## 9.2 High-order moments

The first two moments of a random variable are enough to characterize its distribution only if it follows a Gaussian or normal distribution; otherwise, higher-order moments, also termed higher-order statistics, are necessary.

The first four moments of a random variable \(X\) are

- the mean or first moment (measure of location): \(\bar{X} \triangleq \E\left[X\right]\);
- the variance or second central moment (measure of dispersion): \(\E[(X - \bar{X})^2]\);
- the
*skewness*^{43}or third central moment (measure of asymmetry): \(\E[(X - \bar{X})^3]\); and - the
*kurtosis*^{44}or fourth central moment (measure of thickness of tails): \(\E[(X - \bar{X})^4]\).

Next, we explore the expressions of the high-order statistics for the portfolio return.

### 9.2.1 Non-parametric case

In the portfolio context with a universe of \(N\) assets, we denote by \(\bm{r}\in\R^N\) the returns of the \(N\) assets and by \(\w\in\R^N\) the portfolio weights. Then, the return of this portfolio is \(\w^\T\bm{r}\) and the first four moments are given by \[\begin{equation} \begin{aligned} \phi_1(\w) & \triangleq \E\left[\w^\T\bm{r}\right] = \w^\T\bmu\\ \phi_2(\w) & \triangleq \E\left[\left(\w^\T\bm{\bar{r}}\right)^2\right] = \w^\T\bSigma\w\\ \phi_3(\w) & \triangleq \E\left[\left(\w^\T\bm{\bar{r}}\right)^3\right] = \w^\T\bm{\Phi}(\w\otimes\w)\\ \phi_4(\w) & \triangleq \E\left[\left(\w^\T\bm{\bar{r}}\right)^4\right] = \w^\T\bm{\Psi}(\w\otimes\w\otimes\w), \end{aligned} \tag{9.1} \end{equation}\] where \(\bmu = \E[\bm{r}] \in \R^N\) is the mean vector, \(\bm{\bar{r}} = \bm{r} - \bmu\) are the centered returns, \(\bSigma = \E\left[\bm{\bar{r}}\bm{\bar{r}}^\T\right] \in \R^{N\times N}\) is the covariance matrix, \(\bm{\Phi} = \E\left[\bm{\bar{r}}(\bm{\bar{r}}\otimes\bm{\bar{r}})^\T\right] \in \R^{N\times N^2}\) is the co-skewness matrix, and \(\bm{\Psi} = \E\left[\bm{\bar{r}}(\bm{\bar{r}}\otimes\bm{\bar{r}}\otimes\bm{\bar{r}})^\T\right] \in \R^{N\times N^3}\) is the co-kurtosis matrix.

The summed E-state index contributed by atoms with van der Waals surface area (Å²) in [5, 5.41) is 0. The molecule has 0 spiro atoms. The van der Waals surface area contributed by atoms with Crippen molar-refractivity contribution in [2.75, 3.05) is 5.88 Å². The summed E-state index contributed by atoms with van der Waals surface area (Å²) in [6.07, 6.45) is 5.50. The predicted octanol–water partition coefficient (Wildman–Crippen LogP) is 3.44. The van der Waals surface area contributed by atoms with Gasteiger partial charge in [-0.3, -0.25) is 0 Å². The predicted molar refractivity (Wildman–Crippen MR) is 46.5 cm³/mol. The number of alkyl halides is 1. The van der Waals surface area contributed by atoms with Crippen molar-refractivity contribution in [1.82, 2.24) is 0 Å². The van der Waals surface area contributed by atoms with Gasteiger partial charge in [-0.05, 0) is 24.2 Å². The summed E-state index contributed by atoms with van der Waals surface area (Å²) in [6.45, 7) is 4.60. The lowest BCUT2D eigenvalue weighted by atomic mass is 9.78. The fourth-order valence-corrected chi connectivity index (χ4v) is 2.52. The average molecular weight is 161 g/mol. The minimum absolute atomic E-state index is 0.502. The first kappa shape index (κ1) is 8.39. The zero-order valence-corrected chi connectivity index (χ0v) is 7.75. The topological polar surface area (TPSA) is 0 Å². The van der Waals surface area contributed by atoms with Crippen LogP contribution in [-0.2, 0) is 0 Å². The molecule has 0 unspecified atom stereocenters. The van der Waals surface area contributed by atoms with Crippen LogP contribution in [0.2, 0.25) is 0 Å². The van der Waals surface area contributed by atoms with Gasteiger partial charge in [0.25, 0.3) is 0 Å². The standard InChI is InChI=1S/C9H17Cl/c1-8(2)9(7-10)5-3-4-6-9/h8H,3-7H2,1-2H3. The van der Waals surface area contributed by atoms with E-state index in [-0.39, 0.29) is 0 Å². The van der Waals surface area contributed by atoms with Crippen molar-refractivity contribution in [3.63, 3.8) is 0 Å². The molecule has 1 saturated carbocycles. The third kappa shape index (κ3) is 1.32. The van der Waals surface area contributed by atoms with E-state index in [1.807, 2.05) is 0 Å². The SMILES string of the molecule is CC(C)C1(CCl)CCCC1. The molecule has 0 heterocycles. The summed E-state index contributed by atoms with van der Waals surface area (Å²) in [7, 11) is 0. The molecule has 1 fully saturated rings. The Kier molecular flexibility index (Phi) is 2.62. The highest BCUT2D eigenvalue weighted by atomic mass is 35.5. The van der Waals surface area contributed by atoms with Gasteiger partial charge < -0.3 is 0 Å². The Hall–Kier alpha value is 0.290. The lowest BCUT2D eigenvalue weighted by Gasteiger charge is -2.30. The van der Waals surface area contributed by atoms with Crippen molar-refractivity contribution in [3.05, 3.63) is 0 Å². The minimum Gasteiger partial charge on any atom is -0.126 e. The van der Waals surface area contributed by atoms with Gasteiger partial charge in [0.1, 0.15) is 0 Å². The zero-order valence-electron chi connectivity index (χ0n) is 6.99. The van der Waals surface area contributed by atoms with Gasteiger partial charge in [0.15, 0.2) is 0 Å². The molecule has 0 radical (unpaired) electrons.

The gradients and Hessians of the moments, required by numerical algorithms, are given by \[\begin{equation} \begin{aligned} \nabla\phi_1(\w) &= \bmu\\ \nabla\phi_2(\w) &= 2\,\bSigma\w\\ \nabla\phi_3(\w) &= 3\,\bm{\Phi}(\w\otimes\w)\\ \nabla\phi_4(\w) &= 4\,\bm{\Psi}(\w\otimes\w\otimes\w)\\ \end{aligned} \tag{9.2} \end{equation}\] and \[\begin{equation} \begin{aligned} \nabla^2\phi_1(\w) &= \bm{0}\\ \nabla^2\phi_2(\w) &= 2\,\bSigma\\ \nabla^2\phi_3(\w) &= 6\,\bm{\Phi}(\bm{I}\otimes\w)\\ \nabla^2\phi_4(\w) &= 12\,\bm{\Psi}(\bm{I}\otimes\w\otimes\w), \end{aligned} \tag{9.3} \end{equation}\] respectively (Zhou and Palomar, 2021).

#### Complexity analysis

The main problem with high-order moments is the sheer number of elements required to characterize them. This has direct implications in the computational cost, as well as the memory cost.

To simplify the analysis, rather than characterizing the exact cost or complexity, we are just interested in how the complexity grows with the dimensionality \(N\). This can be done with the “big O” notation, which measures the order of complexity. To be specific, we say that the complexity is \(f(N) = \bigO\left(g(N)\right)\), as \(N\rightarrow\infty\), if there exists a positive real number \(M\) and \(N_0\) such that \(|f(N)| \leq Mg(N)\) for all \(N\geq N_0\).